NORTH OGDEN -- Four North Ogden residents have delivered a petition containing 3,449 signatures to the county election office, asking the city to put the hotly contested question of a $7 million public works bond issue on next month's ballot.
The petition was delivered Thursday by Chris O'Neil, Justin Fawson, Kent Bailey and Lynn Satterthwaite.
Weber County Elections Director Douglas Larsen said the petition information is currently being entered into the system.
"We plan to go over the information as expeditiously as possible," Larsen said. The city is waiting for the names to be counted and for the county to make sure the signers are active, registered voters. Once that has been determined, the petition can then be turned over to the city and it can make a decision whether to put the issue on the Nov. 8 ballot.
City Attorney Dave Carlson said about 2,600 signatures will have to be accepted through the county and city processes for the petition to be considered regarding the November ballot. Once that is taken care of, ballot language has to be written and provided to the sponsors, and a voter guide will have to go out.
"It will be tight, but the city has said all along that we will do everything on our part to get it on the ballot this November," Carlson said.
The two sides have gone back and forth accusing each other of not wanting to get the issue on the ballot, but both sides now say that's what they have wanted to do all along.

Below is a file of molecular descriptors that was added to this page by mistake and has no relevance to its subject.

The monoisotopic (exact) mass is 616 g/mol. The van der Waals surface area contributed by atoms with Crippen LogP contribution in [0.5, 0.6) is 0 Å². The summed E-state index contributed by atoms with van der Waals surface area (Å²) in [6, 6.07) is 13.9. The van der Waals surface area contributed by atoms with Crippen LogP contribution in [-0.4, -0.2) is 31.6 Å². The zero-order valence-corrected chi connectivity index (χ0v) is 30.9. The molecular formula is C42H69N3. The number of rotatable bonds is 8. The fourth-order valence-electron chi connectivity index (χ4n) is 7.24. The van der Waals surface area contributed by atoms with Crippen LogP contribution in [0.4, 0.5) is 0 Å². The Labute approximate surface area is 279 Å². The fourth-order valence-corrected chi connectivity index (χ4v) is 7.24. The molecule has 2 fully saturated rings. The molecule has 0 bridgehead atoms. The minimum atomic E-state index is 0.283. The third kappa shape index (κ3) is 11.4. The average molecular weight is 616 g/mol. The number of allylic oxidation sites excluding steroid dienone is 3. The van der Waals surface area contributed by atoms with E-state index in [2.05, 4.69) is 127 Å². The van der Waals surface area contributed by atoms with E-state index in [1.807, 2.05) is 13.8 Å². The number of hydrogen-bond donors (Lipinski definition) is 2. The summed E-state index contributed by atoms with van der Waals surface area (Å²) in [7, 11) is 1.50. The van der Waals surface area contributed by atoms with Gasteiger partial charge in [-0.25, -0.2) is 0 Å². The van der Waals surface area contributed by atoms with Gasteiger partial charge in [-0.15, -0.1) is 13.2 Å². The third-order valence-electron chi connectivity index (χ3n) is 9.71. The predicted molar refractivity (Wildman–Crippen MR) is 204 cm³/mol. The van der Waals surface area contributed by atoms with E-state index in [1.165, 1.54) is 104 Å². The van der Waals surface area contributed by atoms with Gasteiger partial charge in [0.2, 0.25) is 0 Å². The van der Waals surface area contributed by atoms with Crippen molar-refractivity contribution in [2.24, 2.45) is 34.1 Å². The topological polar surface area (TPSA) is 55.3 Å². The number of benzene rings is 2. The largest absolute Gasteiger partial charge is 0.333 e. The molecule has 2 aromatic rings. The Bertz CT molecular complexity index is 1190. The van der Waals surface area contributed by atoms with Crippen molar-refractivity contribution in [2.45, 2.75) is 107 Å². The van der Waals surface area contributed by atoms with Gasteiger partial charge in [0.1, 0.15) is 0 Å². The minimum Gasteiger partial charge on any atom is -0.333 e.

"We are happy that North Ogden residents get to vote on this issue. It is now the city's decision when this vote will be held. It does not matter to the petition organizers or to residents when the city decides to put this issue to ballot. We will be happy to vote on it at any time," City Councilman Wade Bigler said of the petitioners.
City Manager Ed Dickie said the city is also happy to let voters decide.
"That is our intent," he said. He worries that residents do not understand that the city has always wanted to keep costs as low as possible, but to also give the city the public works facility it needs.
"We have always just tried to do what the council wanted," Dickie said of the plans for the public works complex. "We have always wanted to do what was best for the city and the residents."
Residents will vote on whether they want to approve a revenue bond not to exceed $7 million to build a public works complex. If the vote passes, residents will see about a $5 per month increase in their utility rates.
But Dickie said residents will see a utility rate increase even if the city opts for a $4.5 million proposal favored by opponents of the city's plan. The only question is the amount of the rate increase, and that will depend on overall costs.
Justin Fawson, who is one of the sponsors of the petition, said many residents want the facility, just not at such a high price. He said people were eager to sign the petition, but the fact that they signed doesn't mean they will vote against the measure, because that's not what the petition asks. He thinks the measure won't pass, but if it does, he and his friends can do nothing but support it, because it is what residents want.
Carlson hopes the city will receive the petition and signatures sometime next week.